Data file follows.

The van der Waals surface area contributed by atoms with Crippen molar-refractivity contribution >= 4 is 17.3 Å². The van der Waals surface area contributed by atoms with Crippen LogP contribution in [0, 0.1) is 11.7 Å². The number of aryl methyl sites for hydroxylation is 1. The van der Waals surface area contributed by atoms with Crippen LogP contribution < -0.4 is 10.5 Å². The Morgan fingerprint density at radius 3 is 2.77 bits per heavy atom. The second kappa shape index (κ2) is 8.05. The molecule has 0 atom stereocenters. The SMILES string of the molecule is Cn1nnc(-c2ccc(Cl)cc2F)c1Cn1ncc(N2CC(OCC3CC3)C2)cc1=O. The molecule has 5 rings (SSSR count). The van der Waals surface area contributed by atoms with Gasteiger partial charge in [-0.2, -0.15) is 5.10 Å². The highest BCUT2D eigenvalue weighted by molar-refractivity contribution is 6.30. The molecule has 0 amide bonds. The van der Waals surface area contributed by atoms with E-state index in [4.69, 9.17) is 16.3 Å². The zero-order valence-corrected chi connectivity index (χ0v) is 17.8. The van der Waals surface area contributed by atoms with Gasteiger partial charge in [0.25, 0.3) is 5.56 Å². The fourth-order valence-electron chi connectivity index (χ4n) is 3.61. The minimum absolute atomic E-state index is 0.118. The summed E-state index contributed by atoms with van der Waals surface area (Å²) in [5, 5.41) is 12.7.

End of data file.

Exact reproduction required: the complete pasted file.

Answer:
The van der Waals surface area contributed by atoms with Crippen molar-refractivity contribution >= 4 is 17.3 Å². The van der Waals surface area contributed by atoms with Crippen LogP contribution in [0, 0.1) is 11.7 Å². The number of aryl methyl sites for hydroxylation is 1. The van der Waals surface area contributed by atoms with Crippen LogP contribution < -0.4 is 10.5 Å². The Morgan fingerprint density at radius 3 is 2.77 bits per heavy atom. The second kappa shape index (κ2) is 8.05. The molecule has 0 atom stereocenters. The SMILES string of the molecule is Cn1nnc(-c2ccc(Cl)cc2F)c1Cn1ncc(N2CC(OCC3CC3)C2)cc1=O. The molecule has 5 rings (SSSR count). The van der Waals surface area contributed by atoms with Gasteiger partial charge in [-0.2, -0.15) is 5.10 Å². The highest BCUT2D eigenvalue weighted by molar-refractivity contribution is 6.30. The molecule has 0 amide bonds. The van der Waals surface area contributed by atoms with E-state index in [4.69, 9.17) is 16.3 Å². The zero-order valence-corrected chi connectivity index (χ0v) is 17.8. The van der Waals surface area contributed by atoms with Gasteiger partial charge in [0.25, 0.3) is 5.56 Å². The fourth-order valence-electron chi connectivity index (χ4n) is 3.61. The minimum absolute atomic E-state index is 0.118. The summed E-state index contributed by atoms with van der Waals surface area (Å²) in [5, 5.41) is 12.7.